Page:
Not all that long ago, the World Fantasy Awards changed the award from “the big ugly head” to a bronze award created by Vincent Villafranca. Vincent is an amazing artist and, in addition to the 2013 Hugo Award he made, I am proud to own a few of his smaller works. This year, the art show featured several of Vincent’s works, including various prototypes and molds used in the process of creating the award. It was fascinating to see and I’m so glad they did this. Far too often, what goes on behind-the-scenes in the creative process is ignored, so I applaud that they made this possible for all to enjoy. (There was a lot to enjoy in this year’s art show.)

Despite changing the award, the nominee pins remained the same–a smaller version of the head. This year’s convention team took it on themselves to work with Vincent and create a matching nominee pin that was the envy of many previous nominees, myself included. I have to praise their efforts to make this happen. I wish I had taken picture of one. Maybe a nominee (or winners, congratulations, by the way) will post a shot of theirs soon.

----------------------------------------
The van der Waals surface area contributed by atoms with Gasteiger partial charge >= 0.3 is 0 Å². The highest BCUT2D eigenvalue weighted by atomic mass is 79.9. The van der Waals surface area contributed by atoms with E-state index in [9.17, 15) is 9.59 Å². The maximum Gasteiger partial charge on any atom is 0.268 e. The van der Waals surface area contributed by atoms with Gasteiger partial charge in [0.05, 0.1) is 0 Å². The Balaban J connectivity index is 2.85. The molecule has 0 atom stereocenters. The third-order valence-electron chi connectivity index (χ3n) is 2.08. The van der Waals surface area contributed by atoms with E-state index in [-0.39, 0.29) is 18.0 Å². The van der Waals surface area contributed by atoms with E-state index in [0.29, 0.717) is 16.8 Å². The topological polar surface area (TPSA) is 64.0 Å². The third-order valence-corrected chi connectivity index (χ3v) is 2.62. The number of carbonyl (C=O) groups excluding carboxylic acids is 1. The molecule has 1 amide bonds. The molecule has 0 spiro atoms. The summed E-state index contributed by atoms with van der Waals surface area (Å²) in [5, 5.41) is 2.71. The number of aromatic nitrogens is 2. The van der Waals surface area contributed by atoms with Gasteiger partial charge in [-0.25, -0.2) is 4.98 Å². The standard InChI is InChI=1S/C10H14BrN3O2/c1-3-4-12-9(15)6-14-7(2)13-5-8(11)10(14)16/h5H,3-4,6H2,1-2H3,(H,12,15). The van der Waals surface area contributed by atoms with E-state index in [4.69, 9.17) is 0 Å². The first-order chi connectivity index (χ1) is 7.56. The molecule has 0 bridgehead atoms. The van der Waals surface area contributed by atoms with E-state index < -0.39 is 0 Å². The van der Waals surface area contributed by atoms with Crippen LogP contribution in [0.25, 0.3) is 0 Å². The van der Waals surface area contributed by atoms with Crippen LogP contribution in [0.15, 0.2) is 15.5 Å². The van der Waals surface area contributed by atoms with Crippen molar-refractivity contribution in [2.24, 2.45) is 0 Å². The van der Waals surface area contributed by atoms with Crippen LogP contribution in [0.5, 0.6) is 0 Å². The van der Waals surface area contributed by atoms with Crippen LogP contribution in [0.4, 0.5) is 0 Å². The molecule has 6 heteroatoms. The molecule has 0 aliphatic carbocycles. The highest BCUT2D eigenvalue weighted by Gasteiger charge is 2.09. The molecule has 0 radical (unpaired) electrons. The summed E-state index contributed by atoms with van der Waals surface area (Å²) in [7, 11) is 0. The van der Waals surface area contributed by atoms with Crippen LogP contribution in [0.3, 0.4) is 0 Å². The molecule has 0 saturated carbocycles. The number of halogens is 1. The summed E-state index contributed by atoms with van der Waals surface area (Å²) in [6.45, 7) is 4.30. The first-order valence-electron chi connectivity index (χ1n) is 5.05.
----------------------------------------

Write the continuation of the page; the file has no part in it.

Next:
This year’s convention was also the first I’ve seen to feature a consignment table–likely influenced by SFWA’s efforts at Worldcon earlier this year. This allowed attending authors to bring some of their books and have them available for sale at the con. From what I could see, it appeared to be quite successful and helped out a lot of authors who wouldn’t have been well-represented by the regular book dealers. I know World Fantasy has some weird rules about the dealer’s room that might have prevented it, but this table should have been inside with the rest of us. If other’s follow Baltimore’s lead–and they should–that’s the one improvement they can make.

Conventions are volunteer-run events and as such, there will always be little glitches and mistakes. I know there were a few, but ultimately, I didn’t care. This convention was better than many “professionally-operated” events I’ve attended and people seemed to be having a genuinely good time. That’s the bar I set and adding the extras I’ve mentioned causes me to rate this year’s con quite highly.  Congratulations and thank you to everyone that worked on it!